Dora García is an internationally renowned Spanish artist and researcher whose work deals with the parameters and conventions of the presentation of art, questions of time – real or fictional – and the limits between representation and reality. She uses various supports to generate contexts in which the traditional system of communication – transmitter, message, recipient – is altered, thus modifying the traditional relationship between artist, work and public. In 2011 she represented Spain at the Venice Biennale.
In the 1977 film Riddles of the Sphinx, Laura Mulvey explains that the ‘Oedipus myth associates the voice of the Sphinx with motherhood as mystery and with resistance to patriarchy’. With a metaphoric connection in the Sphinx’s riddle and resistant motherhood, Mulvey and Wollen explore the film’s themes through everyday depictions played by actors. The scenes are bookended with an opening and close in which Mulvey speaks directly to the camera, suggesting the ultimate dilemma to with ‘motherhood and how to live it, or not to live it’.Continue reading “Resistant motherhood”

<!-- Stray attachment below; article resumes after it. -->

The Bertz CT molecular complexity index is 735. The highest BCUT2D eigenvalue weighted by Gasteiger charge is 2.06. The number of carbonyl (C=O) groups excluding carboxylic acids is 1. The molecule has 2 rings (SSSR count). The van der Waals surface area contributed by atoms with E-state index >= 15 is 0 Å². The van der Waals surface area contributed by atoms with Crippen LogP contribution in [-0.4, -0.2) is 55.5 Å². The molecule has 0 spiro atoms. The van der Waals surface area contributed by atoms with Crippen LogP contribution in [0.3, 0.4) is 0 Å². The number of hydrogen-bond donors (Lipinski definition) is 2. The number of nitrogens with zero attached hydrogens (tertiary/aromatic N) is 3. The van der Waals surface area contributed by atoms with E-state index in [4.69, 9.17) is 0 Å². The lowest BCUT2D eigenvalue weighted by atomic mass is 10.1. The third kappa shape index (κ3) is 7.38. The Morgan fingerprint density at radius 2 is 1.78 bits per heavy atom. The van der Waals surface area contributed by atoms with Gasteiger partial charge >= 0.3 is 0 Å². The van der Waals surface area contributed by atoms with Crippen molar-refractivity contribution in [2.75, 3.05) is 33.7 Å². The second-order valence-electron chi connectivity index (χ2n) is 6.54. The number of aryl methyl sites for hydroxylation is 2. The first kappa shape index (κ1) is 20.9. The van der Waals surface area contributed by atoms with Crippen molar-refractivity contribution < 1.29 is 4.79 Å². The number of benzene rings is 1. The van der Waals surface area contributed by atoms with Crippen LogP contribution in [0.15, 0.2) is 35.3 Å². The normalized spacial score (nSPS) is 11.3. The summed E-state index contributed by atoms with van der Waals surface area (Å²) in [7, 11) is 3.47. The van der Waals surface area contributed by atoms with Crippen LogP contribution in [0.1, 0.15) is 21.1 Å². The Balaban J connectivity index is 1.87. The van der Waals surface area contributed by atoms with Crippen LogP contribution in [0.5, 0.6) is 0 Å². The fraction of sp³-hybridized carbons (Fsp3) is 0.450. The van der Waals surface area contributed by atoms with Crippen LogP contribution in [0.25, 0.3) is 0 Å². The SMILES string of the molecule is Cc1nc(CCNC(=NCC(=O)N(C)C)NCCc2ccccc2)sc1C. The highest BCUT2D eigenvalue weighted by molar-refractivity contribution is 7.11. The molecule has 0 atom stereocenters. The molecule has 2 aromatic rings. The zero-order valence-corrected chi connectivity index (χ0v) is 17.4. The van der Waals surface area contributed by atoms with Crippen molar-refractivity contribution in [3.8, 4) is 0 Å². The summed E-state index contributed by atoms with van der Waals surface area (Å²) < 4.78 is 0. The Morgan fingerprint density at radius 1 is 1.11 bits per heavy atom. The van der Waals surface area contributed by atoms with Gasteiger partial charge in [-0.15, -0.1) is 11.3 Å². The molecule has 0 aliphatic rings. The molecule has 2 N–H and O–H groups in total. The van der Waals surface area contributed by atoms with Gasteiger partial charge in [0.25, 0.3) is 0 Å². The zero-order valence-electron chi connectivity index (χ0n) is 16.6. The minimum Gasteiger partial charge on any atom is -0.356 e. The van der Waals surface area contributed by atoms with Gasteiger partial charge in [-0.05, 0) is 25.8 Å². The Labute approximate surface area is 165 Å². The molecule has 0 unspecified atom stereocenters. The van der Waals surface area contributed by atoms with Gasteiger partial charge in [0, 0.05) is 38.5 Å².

For each of the filmmakers who have work at this years Essay Film Festival we are creating special profiles on our festival blog. The purpose of these profiles in to share a range of resources to benefit those interested in learning more about their work.Continue reading “EFF Filmmaker Profiles: Christopher Harris”
Following on from last week’s post on Peter Wollen’s association with the S.I, I will today be sharing some illuminating materials on Authorship. Authorship is explored in the above link as a conversation between Peter Wollen and artist Kathy Acker. Acker’s critical goal is to decentralise the ownership of authorship; the recoding illuminates the complexities of who is speaking through whom in the novel ‘Don Quixote’.Continue reading “Peter Wollen on Authorship”